Polyunsaturated Fats are liquid at room temperature. They are called polyunsaturated, with poly meaning many. There are two or more double bonds in the carbon chain. This category of fats is considered essential; the body requires them for normal functions, but can’t make them on their own. Omega-3 fatty acids and omega-6 fatty acids are the two most discussed polyunsaturated fats. Omega-3 help prevent heart disease and stroke. Common sources of omega-3s are obtained form salmon, mackerel, sardines, canola oil, and walnuts. Omega-6 fatty acids are also linked in reducing heart disease. They are found in vegetable oils such as corn, sunflower, or soybean.
Carbohydrates get a bad wrap in dieting conversations. It provides 4cals per 1 gram. There are both unhealthy and healthy carbs that are essential in normal body functions. Carbohydrates are broken down into glucose, which is the main energy source for the brain, bodily functions, and physical activity. It is important to eat the right kinds of carbohydrates instead of focusing on the quantity overall. Complex carbohydrates are either not processed or minimally processed. They give the body fiber, minerals, and vitamins. Common sources of complex carbs are whole grains (quinoa, steel-cut oats, barley, brown rice), vegetables, fruits, and beans.
Fiber is a very important aspect of complex carbohydrates. Americans don’t consume enough fiber daily. The recommended daily intake of fiber for women is 25g per day while mean should eat 38 grams per day. It has numerous benefits including slowing the rate of sugar absorbed, signal satiety, cleans colon, and keeps you regular.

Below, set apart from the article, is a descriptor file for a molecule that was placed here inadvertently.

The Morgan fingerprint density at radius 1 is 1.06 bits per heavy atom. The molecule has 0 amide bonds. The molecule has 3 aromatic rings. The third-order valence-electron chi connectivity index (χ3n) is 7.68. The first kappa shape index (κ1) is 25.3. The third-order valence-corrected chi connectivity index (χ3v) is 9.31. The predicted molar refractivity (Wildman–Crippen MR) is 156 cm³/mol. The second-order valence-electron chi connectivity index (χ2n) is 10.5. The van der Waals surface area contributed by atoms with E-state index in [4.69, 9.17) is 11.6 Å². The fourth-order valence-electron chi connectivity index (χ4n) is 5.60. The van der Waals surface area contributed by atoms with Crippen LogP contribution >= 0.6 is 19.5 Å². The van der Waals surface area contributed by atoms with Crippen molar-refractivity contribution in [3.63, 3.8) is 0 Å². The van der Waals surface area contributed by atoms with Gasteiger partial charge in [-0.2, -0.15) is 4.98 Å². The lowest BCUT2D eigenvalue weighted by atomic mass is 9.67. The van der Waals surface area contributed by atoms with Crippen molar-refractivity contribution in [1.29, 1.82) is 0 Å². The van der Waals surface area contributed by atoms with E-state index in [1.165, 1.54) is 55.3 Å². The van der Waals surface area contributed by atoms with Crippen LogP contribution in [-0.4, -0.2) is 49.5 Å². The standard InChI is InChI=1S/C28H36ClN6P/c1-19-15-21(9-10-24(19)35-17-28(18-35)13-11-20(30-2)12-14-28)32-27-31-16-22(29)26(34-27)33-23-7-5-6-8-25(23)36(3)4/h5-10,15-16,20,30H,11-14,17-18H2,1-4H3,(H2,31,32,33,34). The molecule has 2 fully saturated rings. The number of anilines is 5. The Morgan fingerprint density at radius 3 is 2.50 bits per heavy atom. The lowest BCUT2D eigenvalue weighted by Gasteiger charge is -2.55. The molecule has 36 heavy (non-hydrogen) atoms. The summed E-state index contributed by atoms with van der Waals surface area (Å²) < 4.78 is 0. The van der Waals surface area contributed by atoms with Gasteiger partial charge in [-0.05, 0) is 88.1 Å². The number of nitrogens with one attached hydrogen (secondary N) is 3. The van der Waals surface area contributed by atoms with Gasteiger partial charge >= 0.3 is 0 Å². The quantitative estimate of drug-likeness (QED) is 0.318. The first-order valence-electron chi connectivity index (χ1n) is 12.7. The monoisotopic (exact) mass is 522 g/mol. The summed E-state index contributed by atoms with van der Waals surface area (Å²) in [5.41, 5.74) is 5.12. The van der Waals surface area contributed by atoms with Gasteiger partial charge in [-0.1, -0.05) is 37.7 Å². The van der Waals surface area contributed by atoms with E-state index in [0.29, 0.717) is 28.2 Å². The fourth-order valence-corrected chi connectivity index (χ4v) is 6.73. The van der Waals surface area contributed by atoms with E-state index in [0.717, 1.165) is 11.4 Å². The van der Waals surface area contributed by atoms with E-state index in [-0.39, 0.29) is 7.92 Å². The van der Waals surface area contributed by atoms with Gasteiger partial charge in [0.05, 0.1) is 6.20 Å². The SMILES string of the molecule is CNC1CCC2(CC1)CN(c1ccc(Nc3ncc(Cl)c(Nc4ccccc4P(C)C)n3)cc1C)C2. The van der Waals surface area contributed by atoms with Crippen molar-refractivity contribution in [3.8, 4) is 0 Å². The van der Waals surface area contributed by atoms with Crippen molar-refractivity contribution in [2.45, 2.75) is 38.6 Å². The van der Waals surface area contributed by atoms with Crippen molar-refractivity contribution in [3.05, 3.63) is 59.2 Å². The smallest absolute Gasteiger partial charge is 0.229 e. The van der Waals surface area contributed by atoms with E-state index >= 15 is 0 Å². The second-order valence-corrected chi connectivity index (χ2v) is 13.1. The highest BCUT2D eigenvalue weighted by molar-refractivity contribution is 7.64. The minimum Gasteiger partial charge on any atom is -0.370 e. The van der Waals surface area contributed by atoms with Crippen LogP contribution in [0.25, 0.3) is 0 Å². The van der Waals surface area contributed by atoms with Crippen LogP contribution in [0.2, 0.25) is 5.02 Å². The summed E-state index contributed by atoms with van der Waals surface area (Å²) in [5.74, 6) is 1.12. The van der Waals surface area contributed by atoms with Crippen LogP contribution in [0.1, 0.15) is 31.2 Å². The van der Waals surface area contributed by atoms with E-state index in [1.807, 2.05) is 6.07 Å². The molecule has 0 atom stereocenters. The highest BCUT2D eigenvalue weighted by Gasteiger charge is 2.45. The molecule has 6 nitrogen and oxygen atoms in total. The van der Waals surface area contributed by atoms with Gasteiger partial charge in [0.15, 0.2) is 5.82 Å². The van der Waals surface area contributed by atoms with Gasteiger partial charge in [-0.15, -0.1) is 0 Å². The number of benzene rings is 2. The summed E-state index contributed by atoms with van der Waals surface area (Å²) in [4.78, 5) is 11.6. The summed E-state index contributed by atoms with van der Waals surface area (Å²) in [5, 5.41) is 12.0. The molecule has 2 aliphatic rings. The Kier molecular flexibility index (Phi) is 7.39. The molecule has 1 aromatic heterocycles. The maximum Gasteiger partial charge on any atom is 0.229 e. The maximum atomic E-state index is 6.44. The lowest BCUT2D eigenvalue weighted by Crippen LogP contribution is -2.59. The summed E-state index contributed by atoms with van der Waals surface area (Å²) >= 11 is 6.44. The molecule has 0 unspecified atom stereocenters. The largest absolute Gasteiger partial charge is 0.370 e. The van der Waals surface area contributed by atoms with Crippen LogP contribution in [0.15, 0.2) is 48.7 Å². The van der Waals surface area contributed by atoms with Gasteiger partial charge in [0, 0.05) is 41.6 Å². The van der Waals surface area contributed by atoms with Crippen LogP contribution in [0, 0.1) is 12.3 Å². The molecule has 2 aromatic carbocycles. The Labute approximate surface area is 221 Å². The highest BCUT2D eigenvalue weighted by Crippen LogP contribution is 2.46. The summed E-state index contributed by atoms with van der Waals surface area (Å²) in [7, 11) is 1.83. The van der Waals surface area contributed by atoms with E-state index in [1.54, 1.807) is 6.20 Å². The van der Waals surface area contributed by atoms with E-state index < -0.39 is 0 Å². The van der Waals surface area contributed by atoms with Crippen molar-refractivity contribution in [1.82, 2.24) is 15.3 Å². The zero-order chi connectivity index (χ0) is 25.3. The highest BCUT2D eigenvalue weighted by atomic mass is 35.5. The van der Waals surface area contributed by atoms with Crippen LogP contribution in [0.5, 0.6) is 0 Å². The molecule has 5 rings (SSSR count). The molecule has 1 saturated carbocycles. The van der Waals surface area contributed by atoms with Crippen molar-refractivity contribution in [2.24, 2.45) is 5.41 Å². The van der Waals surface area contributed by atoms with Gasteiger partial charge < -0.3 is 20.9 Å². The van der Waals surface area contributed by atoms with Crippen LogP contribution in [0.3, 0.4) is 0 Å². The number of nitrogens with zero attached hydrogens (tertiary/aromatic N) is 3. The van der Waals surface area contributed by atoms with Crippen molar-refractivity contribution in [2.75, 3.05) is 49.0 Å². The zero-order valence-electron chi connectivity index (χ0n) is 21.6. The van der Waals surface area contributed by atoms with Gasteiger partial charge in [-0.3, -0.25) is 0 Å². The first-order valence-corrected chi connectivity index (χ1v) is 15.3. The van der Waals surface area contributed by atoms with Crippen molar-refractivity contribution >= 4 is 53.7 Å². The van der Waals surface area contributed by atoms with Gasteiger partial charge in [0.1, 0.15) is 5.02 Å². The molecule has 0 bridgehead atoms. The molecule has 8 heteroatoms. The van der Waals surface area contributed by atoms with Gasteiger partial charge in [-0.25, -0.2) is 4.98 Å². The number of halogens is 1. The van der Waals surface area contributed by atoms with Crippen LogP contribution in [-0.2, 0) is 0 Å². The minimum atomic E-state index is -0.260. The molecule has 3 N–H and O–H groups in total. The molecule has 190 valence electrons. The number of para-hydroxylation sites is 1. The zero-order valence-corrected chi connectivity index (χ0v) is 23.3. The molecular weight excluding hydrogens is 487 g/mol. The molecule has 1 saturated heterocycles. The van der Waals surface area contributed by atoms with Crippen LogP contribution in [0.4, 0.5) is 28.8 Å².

Simple carbohydrates are heavily processed. They are digested quickly by your body and provide very minimal nutrients. These are derived from sodas, sport drinks, pastries, breakfast cereals and may contribute to weight gain.
Protein is the last macronutrient. It also provides 4cals per 1 gram. Protein is found throughout the body in muscle, bones, skin, hair, etc. It differs from carbohydrates and fat because it contains a Nitrogen molecule or amine group. There are nine essential amino acids that must be consumed from food for the body to utilize them. These are histidine, isoleucine, lysine, methionine, phenylalanine, threonine, tryptophan and valine. Meat, vegetables, eggs, and whole grains are great sources to obtain these amino acids. Most Americans over consume protein in the form of meat. Although consuming meat isn’t bad, most meats also contain saturated fats; so it is important to balance your protein intake. The calculation for protein needs is a minimum of 0.8 grams for every kg of body weight.